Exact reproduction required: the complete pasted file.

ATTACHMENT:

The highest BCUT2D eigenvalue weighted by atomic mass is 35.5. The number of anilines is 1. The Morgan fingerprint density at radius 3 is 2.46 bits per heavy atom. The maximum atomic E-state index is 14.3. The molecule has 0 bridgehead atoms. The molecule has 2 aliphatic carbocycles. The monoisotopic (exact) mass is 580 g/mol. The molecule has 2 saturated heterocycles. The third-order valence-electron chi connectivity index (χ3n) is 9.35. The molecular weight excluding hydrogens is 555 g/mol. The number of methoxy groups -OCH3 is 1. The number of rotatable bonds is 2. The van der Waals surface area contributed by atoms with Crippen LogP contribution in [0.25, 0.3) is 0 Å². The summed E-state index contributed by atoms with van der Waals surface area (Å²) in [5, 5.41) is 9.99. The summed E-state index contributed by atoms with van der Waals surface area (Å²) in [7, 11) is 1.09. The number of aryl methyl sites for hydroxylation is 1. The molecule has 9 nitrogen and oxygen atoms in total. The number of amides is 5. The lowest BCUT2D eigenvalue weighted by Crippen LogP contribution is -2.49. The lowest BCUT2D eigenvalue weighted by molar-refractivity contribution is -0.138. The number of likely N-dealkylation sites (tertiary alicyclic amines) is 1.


The highest BCUT2D eigenvalue weighted by atomic mass is 35.5. The number of anilines is 1. The Morgan fingerprint density at radius 3 is 2.46 bits per heavy atom. The maximum atomic E-state index is 14.3. The molecule has 0 bridgehead atoms. The molecule has 2 aliphatic carbocycles. The monoisotopic (exact) mass is 580 g/mol. The molecule has 2 saturated heterocycles. The third-order valence-electron chi connectivity index (χ3n) is 9.35. The molecular weight excluding hydrogens is 555 g/mol. The number of methoxy groups -OCH3 is 1. The number of rotatable bonds is 2. The van der Waals surface area contributed by atoms with Crippen LogP contribution in [0.25, 0.3) is 0 Å². The summed E-state index contributed by atoms with van der Waals surface area (Å²) in [5, 5.41) is 9.99. The summed E-state index contributed by atoms with van der Waals surface area (Å²) in [7, 11) is 1.09. The number of aryl methyl sites for hydroxylation is 1. The molecule has 9 nitrogen and oxygen atoms in total. The number of amides is 5. The lowest BCUT2D eigenvalue weighted by Crippen LogP contribution is -2.49. The lowest BCUT2D eigenvalue weighted by molar-refractivity contribution is -0.138. The number of likely N-dealkylation sites (tertiary alicyclic amines) is 1.